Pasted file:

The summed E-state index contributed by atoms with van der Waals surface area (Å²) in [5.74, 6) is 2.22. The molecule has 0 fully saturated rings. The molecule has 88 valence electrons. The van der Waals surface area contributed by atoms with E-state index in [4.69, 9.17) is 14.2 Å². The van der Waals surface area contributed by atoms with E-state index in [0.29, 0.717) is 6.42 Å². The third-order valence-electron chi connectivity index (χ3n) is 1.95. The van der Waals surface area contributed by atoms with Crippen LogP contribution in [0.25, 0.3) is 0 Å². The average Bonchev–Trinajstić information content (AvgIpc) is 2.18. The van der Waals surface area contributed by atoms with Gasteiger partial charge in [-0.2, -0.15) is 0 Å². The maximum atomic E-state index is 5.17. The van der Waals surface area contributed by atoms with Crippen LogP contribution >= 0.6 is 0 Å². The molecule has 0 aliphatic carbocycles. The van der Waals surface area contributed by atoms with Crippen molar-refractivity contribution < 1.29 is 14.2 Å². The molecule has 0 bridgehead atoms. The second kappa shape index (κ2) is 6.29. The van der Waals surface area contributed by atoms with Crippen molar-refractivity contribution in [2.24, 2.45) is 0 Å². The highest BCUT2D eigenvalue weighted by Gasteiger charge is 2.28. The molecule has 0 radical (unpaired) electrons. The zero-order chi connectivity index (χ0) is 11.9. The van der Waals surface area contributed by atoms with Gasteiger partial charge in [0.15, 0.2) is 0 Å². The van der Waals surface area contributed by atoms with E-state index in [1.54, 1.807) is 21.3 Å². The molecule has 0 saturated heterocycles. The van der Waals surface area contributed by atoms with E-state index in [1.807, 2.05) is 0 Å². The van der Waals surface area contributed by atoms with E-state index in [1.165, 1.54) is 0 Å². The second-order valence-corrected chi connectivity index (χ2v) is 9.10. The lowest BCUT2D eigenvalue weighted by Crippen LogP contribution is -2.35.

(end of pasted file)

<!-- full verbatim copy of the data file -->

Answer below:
The summed E-state index contributed by atoms with van der Waals surface area (Å²) in [5.74, 6) is 2.22. The molecule has 0 fully saturated rings. The molecule has 88 valence electrons. The van der Waals surface area contributed by atoms with E-state index in [4.69, 9.17) is 14.2 Å². The van der Waals surface area contributed by atoms with E-state index in [0.29, 0.717) is 6.42 Å². The third-order valence-electron chi connectivity index (χ3n) is 1.95. The van der Waals surface area contributed by atoms with Crippen LogP contribution in [0.25, 0.3) is 0 Å². The average Bonchev–Trinajstić information content (AvgIpc) is 2.18. The van der Waals surface area contributed by atoms with Gasteiger partial charge in [-0.2, -0.15) is 0 Å². The maximum atomic E-state index is 5.17. The van der Waals surface area contributed by atoms with Crippen LogP contribution >= 0.6 is 0 Å². The molecule has 0 aliphatic carbocycles. The van der Waals surface area contributed by atoms with Crippen molar-refractivity contribution < 1.29 is 14.2 Å². The molecule has 0 bridgehead atoms. The second kappa shape index (κ2) is 6.29. The van der Waals surface area contributed by atoms with Crippen molar-refractivity contribution in [2.24, 2.45) is 0 Å². The highest BCUT2D eigenvalue weighted by Gasteiger charge is 2.28. The molecule has 0 radical (unpaired) electrons. The zero-order chi connectivity index (χ0) is 11.9. The van der Waals surface area contributed by atoms with Gasteiger partial charge in [0.15, 0.2) is 0 Å². The van der Waals surface area contributed by atoms with E-state index in [1.54, 1.807) is 21.3 Å². The molecule has 0 saturated heterocycles. The van der Waals surface area contributed by atoms with E-state index in [1.807, 2.05) is 0 Å². The van der Waals surface area contributed by atoms with E-state index in [1.165, 1.54) is 0 Å². The second-order valence-corrected chi connectivity index (χ2v) is 9.10. The lowest BCUT2D eigenvalue weighted by Crippen LogP contribution is -2.35.